How one dog artist markets for commissions

How do you market commissions if you make or aim to generate most of your income from commissions?

This is a question which applies to very many artists whether they draw or paint adults, families, kids or their dogs or cats – or other creatures.

Yesterday – on my long walk around my local huge (prizewinning) park – I spotted this in The Hub Cafe.  

As a result, this post is about how one dog artist (Ryan Hodge) markets his work as an artist who produces dog portraits – and the lessons that others can learn from his exemplary marketing practices.

Woof Portraits

I also spotted several things which were, to me, obvious good practice

  • an example of the work of the artist
  • a business card which contains all the contact details
  • a QR Code (quick response) for scanning and finding out more quickly
  • good presentation of content and information – so no need to bother the cafe staff with questions
  • plus an ideal location – in the centre of major dog walking territory

I was intrigued so looked into the set-up a little more – which is why it’s now getting a blog post.

I have to say the website I found is a model of good practice in terms of keeping things simple but presenting everything potential clients need to know and do in a logical way
Have a look for yourself and you’ll see what I mean.

Note in particular that, although he does other commission work, he keeps his website for dog portraits entirely focused on dogs and doggie commissions only. Information about other aspects of his commercial activities can be found elsewhere – so potential clients avoid having to wade through any irrelevant information,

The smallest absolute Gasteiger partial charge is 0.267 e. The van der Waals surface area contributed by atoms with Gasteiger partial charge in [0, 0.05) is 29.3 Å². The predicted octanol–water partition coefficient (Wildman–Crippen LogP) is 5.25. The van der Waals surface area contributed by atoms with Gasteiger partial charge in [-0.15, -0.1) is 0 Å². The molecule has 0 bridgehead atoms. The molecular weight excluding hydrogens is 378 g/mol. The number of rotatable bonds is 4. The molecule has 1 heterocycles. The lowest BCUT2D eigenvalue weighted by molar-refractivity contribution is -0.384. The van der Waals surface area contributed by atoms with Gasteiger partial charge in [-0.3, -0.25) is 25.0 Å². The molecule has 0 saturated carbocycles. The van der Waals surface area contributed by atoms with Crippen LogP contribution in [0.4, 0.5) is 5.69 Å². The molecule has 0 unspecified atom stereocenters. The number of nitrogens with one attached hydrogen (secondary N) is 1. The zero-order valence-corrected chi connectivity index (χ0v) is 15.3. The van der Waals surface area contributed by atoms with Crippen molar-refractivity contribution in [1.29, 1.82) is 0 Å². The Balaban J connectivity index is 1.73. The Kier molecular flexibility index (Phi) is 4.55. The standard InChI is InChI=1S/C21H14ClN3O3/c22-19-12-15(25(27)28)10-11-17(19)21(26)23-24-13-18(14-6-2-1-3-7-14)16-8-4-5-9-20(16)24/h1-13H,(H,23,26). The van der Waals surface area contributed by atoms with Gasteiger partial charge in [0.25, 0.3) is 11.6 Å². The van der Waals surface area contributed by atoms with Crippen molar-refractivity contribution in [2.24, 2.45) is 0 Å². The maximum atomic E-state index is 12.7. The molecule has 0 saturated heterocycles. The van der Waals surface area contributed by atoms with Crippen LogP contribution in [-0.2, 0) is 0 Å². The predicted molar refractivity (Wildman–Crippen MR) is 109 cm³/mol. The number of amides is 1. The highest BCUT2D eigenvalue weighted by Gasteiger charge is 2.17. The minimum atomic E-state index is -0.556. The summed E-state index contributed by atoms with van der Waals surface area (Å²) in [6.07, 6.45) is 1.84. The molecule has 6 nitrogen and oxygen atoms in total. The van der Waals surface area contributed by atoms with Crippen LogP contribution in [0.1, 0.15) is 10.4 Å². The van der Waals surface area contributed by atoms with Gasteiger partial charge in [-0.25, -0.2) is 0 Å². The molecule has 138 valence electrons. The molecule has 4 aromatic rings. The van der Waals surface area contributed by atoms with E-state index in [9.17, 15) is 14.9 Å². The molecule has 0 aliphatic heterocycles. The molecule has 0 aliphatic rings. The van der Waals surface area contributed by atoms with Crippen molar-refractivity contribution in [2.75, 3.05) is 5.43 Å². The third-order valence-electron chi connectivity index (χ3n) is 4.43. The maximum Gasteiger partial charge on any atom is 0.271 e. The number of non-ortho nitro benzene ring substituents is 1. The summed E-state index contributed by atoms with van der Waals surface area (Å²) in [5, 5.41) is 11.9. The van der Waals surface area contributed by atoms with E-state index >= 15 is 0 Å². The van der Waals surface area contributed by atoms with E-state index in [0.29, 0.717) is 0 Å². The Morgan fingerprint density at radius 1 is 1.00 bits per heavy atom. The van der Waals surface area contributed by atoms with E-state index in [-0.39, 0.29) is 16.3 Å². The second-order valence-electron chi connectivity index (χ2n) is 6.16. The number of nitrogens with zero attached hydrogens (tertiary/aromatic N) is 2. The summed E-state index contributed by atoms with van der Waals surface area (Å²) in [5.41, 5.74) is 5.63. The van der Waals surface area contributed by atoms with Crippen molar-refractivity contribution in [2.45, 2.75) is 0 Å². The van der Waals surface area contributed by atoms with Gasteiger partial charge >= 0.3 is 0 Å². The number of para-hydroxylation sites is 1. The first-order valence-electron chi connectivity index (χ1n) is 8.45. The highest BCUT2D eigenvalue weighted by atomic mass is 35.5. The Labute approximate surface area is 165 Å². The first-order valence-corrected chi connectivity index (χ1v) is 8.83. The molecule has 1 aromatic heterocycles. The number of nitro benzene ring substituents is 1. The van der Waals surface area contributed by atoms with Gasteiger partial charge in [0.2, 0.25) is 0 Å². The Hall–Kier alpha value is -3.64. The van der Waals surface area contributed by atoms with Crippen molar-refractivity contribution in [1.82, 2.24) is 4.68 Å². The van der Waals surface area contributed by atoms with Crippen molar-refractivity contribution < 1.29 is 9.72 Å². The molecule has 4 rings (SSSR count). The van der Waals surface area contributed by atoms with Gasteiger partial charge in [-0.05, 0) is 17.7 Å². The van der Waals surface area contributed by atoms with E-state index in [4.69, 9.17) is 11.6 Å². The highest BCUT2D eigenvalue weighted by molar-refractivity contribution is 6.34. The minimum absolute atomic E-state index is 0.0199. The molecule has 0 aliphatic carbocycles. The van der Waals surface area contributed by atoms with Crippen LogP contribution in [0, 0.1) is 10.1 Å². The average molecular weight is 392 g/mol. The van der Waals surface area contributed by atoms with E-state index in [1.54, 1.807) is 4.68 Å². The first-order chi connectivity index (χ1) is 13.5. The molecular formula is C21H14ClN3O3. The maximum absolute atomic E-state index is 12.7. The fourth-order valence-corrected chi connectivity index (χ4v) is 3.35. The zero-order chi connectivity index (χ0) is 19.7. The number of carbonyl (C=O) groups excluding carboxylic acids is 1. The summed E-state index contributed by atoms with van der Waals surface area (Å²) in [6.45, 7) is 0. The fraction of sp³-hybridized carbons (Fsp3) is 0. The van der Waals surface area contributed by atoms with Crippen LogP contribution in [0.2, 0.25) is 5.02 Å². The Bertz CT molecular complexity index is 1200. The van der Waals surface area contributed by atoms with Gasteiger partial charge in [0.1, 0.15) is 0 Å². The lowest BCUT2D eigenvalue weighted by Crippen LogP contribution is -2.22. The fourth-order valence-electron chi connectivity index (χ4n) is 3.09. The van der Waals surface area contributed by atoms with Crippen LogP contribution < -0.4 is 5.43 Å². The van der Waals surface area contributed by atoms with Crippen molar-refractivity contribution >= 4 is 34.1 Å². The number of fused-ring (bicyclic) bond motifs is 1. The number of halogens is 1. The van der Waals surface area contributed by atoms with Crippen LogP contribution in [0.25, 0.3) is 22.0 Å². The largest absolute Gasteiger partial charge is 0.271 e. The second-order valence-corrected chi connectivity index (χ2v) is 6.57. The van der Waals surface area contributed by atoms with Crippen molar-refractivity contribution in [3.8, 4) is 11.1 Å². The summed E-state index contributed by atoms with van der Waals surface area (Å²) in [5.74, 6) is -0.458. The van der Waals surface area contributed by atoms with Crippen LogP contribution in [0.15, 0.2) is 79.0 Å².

PLUS the artist also has social media platforms for also promoting doggie commissions – see 


AND he’s had the GENIUS level idea of teaming up with a local photographer to do doggie photo days – which generate good photos for commission purposes.

I know ALL the dog artists who despair of the awful photos they’re given by potential clients will appreciate this idea – even if it doesn’t fix the problem with respect to commissions about dearly departed doggies.

I also found it particularly interesting that Ryan creates all his portraits digitally using his iPad. Digital is the way most experienced illustrators work these days – mainly because it’s a lot faster than the alternatives.

I’m surprised that he’s the first openly digital artist doing doggie portraits that I’ve come across (although to be honest I’ve not been looking!)

Angelia S. Rico

Leave a Reply

Next Post

Portland Museum of Art unveils competing conceptual designs for new $100 million expansion — Portland Museum of Art

Sun Dec 25 , 2022
Four finalist concept designs were just unveiled by the Portland Museum of Art for a planned expansion of the institution set to be completed by 2026 in the thriving New England cultural capital. The $100 million project will add a total of 60,000 square feet of space to the existing […]
Portland Museum of Art unveils competing conceptual designs for new 0 million expansion — Portland Museum of Art

You May Like